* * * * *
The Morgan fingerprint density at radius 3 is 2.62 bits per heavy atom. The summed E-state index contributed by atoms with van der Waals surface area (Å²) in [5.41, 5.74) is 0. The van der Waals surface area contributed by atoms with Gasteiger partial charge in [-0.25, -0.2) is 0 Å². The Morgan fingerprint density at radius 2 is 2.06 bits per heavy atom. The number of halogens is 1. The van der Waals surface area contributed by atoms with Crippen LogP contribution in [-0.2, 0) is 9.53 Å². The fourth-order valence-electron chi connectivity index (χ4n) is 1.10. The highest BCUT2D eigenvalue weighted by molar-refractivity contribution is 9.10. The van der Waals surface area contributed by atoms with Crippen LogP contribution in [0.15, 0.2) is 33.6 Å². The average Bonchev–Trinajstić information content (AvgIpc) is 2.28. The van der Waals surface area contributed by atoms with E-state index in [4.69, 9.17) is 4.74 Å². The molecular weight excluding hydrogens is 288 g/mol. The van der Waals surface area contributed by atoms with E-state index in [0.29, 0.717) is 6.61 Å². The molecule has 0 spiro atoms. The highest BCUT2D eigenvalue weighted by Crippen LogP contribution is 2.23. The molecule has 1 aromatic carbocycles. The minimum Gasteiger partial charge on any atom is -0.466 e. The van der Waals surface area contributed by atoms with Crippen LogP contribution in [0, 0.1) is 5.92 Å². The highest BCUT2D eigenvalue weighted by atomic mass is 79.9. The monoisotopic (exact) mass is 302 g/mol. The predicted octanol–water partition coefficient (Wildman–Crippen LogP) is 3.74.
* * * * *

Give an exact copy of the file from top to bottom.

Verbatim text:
The Morgan fingerprint density at radius 3 is 2.62 bits per heavy atom. The summed E-state index contributed by atoms with van der Waals surface area (Å²) in [5.41, 5.74) is 0. The van der Waals surface area contributed by atoms with Gasteiger partial charge in [-0.25, -0.2) is 0 Å². The Morgan fingerprint density at radius 2 is 2.06 bits per heavy atom. The number of halogens is 1. The van der Waals surface area contributed by atoms with Crippen LogP contribution in [-0.2, 0) is 9.53 Å². The fourth-order valence-electron chi connectivity index (χ4n) is 1.10. The highest BCUT2D eigenvalue weighted by molar-refractivity contribution is 9.10. The van der Waals surface area contributed by atoms with Crippen LogP contribution in [0.15, 0.2) is 33.6 Å². The average Bonchev–Trinajstić information content (AvgIpc) is 2.28. The van der Waals surface area contributed by atoms with E-state index in [4.69, 9.17) is 4.74 Å². The molecular weight excluding hydrogens is 288 g/mol. The van der Waals surface area contributed by atoms with E-state index in [0.29, 0.717) is 6.61 Å². The molecule has 0 spiro atoms. The highest BCUT2D eigenvalue weighted by Crippen LogP contribution is 2.23. The molecule has 1 aromatic carbocycles. The minimum Gasteiger partial charge on any atom is -0.466 e. The van der Waals surface area contributed by atoms with Crippen LogP contribution in [0, 0.1) is 5.92 Å². The highest BCUT2D eigenvalue weighted by atomic mass is 79.9. The monoisotopic (exact) mass is 302 g/mol. The predicted octanol–water partition coefficient (Wildman–Crippen LogP) is 3.74.